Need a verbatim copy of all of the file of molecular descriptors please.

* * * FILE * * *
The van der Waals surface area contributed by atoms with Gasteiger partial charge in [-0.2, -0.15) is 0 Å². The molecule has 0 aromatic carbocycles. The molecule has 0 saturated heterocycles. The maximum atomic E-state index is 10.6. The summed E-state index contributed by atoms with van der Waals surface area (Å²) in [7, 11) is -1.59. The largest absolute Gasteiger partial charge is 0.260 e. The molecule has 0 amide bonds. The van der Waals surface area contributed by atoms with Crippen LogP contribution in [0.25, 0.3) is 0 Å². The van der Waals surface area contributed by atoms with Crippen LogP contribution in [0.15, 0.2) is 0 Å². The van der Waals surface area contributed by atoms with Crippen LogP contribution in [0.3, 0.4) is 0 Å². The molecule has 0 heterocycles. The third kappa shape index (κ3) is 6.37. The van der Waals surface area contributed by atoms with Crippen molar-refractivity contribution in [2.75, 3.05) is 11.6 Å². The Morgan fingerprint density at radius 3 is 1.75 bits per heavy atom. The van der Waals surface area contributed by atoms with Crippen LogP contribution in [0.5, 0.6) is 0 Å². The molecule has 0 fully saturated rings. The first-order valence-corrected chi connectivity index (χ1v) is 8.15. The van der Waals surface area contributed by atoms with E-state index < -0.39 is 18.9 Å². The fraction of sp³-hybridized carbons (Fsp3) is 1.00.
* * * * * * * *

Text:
The van der Waals surface area contributed by atoms with Gasteiger partial charge in [-0.2, -0.15) is 0 Å². The molecule has 0 aromatic carbocycles. The molecule has 0 saturated heterocycles. The maximum atomic E-state index is 10.6. The summed E-state index contributed by atoms with van der Waals surface area (Å²) in [7, 11) is -1.59. The largest absolute Gasteiger partial charge is 0.260 e. The molecule has 0 amide bonds. The van der Waals surface area contributed by atoms with Crippen LogP contribution in [0.25, 0.3) is 0 Å². The van der Waals surface area contributed by atoms with Crippen LogP contribution in [0.15, 0.2) is 0 Å². The van der Waals surface area contributed by atoms with Crippen LogP contribution in [0.3, 0.4) is 0 Å². The molecule has 0 heterocycles. The third kappa shape index (κ3) is 6.37. The van der Waals surface area contributed by atoms with Crippen molar-refractivity contribution in [2.75, 3.05) is 11.6 Å². The Morgan fingerprint density at radius 3 is 1.75 bits per heavy atom. The van der Waals surface area contributed by atoms with Crippen LogP contribution in [0.5, 0.6) is 0 Å². The molecule has 0 fully saturated rings. The first-order valence-corrected chi connectivity index (χ1v) is 8.15. The van der Waals surface area contributed by atoms with E-state index < -0.39 is 18.9 Å². The fraction of sp³-hybridized carbons (Fsp3) is 1.00.